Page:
When we possess something it means it belongs to us, meaning that it is set in distinction to other things that we do not possess and that others may not possess. When we possess things they become a part of a group of objects that exist within our dominion, and therefore they are for our use and enjoyment. Some objects we possess may have varying levels of significance or meaning associated with them, everything from a fruit, a vase, a computer, money, a memento of some place or time, or some object of spiritual significance like a Bible or prayer beads.
When these objects take their appropriate place in our lives, each for their own use or purpose, then we are in balance with our possessions. However, when our possessions possess us, like being attached to money and how our life, social status, or prestige relates to it, that is when we loose ourselves in the superficial. It is easy in our consumer-based world to think that owning the next best phone or clothes or car will make us cool, socially acceptable, and therefore worthy of regard and love. However this is a losing battle, since there is always something newer and cooler than what you have. Basing your happiness on just that will always be a let down.
Finding perspective in relationship to our possessions is a good way to overcome their allure. Ultimately, realizing that there are more important things than possessions and money allows us to focus more on the things that matter most: our relationships with those close to us, to the Divine, and to our exuberance and appreciation for life as a whole. Recognizing our innate completeness and never allowing any possession or want for a possession cover that up is a powerful practice. We are all innately precious, and for that we are complete as we are. Having what we need is important, but having less wants rather than more is an asset.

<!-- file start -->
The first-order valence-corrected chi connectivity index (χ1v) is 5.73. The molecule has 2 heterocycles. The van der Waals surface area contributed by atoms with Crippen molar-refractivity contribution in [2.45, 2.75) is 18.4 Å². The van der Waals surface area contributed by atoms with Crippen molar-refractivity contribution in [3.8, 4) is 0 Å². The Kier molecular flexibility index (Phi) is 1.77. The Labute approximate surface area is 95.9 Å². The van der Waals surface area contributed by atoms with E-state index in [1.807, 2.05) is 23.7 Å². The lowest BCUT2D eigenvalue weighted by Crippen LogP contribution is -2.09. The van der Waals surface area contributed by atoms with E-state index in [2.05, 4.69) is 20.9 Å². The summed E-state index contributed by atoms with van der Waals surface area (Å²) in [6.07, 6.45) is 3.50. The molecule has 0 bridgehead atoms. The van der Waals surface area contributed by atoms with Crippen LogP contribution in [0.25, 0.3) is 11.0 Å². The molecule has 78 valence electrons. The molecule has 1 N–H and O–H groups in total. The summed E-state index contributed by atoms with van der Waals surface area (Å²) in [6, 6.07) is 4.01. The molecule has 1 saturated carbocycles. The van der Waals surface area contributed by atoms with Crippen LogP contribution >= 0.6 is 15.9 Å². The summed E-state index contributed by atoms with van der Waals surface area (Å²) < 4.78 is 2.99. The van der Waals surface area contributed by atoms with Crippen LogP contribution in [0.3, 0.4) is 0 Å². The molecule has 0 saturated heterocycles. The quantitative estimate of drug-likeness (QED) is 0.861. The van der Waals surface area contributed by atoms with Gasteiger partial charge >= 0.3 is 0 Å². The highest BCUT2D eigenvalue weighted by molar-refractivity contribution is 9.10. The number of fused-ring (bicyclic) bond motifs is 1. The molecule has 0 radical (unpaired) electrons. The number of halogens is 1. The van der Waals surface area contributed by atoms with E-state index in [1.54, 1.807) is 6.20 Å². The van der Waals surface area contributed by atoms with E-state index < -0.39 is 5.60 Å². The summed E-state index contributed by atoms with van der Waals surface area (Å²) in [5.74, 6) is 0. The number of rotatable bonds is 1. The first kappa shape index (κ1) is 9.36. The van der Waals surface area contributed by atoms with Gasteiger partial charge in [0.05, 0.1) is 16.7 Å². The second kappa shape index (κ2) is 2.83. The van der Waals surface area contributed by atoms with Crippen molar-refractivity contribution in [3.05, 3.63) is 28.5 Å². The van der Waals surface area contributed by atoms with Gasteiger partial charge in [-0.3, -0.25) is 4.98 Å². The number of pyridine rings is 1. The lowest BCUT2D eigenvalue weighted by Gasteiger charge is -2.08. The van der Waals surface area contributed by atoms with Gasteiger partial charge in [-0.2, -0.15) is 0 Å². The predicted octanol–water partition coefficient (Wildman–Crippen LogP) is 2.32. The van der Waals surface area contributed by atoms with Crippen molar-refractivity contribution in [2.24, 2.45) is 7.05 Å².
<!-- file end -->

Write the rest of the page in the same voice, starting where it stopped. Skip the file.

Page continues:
When we meditate we can recognize in our minds that we believe we possess our body, and that we possess a self or “I”. The reality is that our notion of possession is a primary basis of attachment, from which we grasp at our body and our “I” as being solid and separate from others, which is the basis for all selfishness in our lives. If we are able to let go of these things, to stop possessing our body and possessing our ego, then we are free of our own self-possession, our own self-grasping. This experience of liberation from grasping is felt in the depths of meditation when we loose ourselves in the deeper meaning of the moment, one that is free of all limitations and possession. May you come to find a balanced way to relate to your possessions, and may you free yourself from your own self-possessive tendencies that you may feel liberated and open-hearted.